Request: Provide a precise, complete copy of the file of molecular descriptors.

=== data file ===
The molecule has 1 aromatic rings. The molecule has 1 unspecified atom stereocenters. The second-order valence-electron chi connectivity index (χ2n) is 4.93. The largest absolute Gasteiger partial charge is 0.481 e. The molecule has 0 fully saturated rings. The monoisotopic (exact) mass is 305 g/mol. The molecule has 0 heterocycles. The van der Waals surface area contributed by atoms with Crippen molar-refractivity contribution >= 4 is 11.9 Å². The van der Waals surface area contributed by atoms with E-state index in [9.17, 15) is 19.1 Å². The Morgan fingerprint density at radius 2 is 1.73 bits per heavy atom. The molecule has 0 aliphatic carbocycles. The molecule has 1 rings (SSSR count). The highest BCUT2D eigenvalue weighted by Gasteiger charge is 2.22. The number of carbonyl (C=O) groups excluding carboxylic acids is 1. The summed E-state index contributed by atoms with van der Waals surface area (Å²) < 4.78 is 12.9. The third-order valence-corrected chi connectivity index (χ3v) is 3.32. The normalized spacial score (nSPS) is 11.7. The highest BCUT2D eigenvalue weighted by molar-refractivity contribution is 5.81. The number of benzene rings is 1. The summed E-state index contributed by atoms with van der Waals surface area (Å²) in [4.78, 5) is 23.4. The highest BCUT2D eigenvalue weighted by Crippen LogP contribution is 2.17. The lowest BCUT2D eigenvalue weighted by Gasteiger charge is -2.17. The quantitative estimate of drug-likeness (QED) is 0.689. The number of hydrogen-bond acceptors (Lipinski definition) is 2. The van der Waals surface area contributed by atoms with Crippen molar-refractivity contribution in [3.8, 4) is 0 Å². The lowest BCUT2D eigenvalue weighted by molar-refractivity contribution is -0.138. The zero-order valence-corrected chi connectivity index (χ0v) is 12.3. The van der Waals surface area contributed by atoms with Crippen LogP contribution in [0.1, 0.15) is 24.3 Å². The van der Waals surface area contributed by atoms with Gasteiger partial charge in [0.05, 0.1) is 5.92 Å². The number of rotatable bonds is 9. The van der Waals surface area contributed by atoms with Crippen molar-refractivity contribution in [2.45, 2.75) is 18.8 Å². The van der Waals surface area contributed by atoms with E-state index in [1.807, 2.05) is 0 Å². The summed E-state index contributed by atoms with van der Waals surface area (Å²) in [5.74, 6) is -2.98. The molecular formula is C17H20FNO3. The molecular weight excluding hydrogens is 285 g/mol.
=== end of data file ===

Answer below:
The molecule has 1 aromatic rings. The molecule has 1 unspecified atom stereocenters. The second-order valence-electron chi connectivity index (χ2n) is 4.93. The largest absolute Gasteiger partial charge is 0.481 e. The molecule has 0 fully saturated rings. The monoisotopic (exact) mass is 305 g/mol. The molecule has 0 heterocycles. The van der Waals surface area contributed by atoms with Crippen molar-refractivity contribution >= 4 is 11.9 Å². The van der Waals surface area contributed by atoms with E-state index in [9.17, 15) is 19.1 Å². The Morgan fingerprint density at radius 2 is 1.73 bits per heavy atom. The molecule has 0 aliphatic carbocycles. The molecule has 1 rings (SSSR count). The highest BCUT2D eigenvalue weighted by Gasteiger charge is 2.22. The number of carbonyl (C=O) groups excluding carboxylic acids is 1. The summed E-state index contributed by atoms with van der Waals surface area (Å²) < 4.78 is 12.9. The third-order valence-corrected chi connectivity index (χ3v) is 3.32. The normalized spacial score (nSPS) is 11.7. The highest BCUT2D eigenvalue weighted by molar-refractivity contribution is 5.81. The number of benzene rings is 1. The summed E-state index contributed by atoms with van der Waals surface area (Å²) in [4.78, 5) is 23.4. The highest BCUT2D eigenvalue weighted by Crippen LogP contribution is 2.17. The lowest BCUT2D eigenvalue weighted by Gasteiger charge is -2.17. The quantitative estimate of drug-likeness (QED) is 0.689. The number of hydrogen-bond acceptors (Lipinski definition) is 2. The van der Waals surface area contributed by atoms with Crippen molar-refractivity contribution in [3.8, 4) is 0 Å². The lowest BCUT2D eigenvalue weighted by molar-refractivity contribution is -0.138. The zero-order valence-corrected chi connectivity index (χ0v) is 12.3. The van der Waals surface area contributed by atoms with Crippen LogP contribution in [0.1, 0.15) is 24.3 Å². The van der Waals surface area contributed by atoms with Gasteiger partial charge in [0.05, 0.1) is 5.92 Å². The number of rotatable bonds is 9. The van der Waals surface area contributed by atoms with Crippen molar-refractivity contribution in [2.45, 2.75) is 18.8 Å². The van der Waals surface area contributed by atoms with E-state index in [1.807, 2.05) is 0 Å². The summed E-state index contributed by atoms with van der Waals surface area (Å²) in [5.74, 6) is -2.98. The molecular formula is C17H20FNO3. The molecular weight excluding hydrogens is 285 g/mol.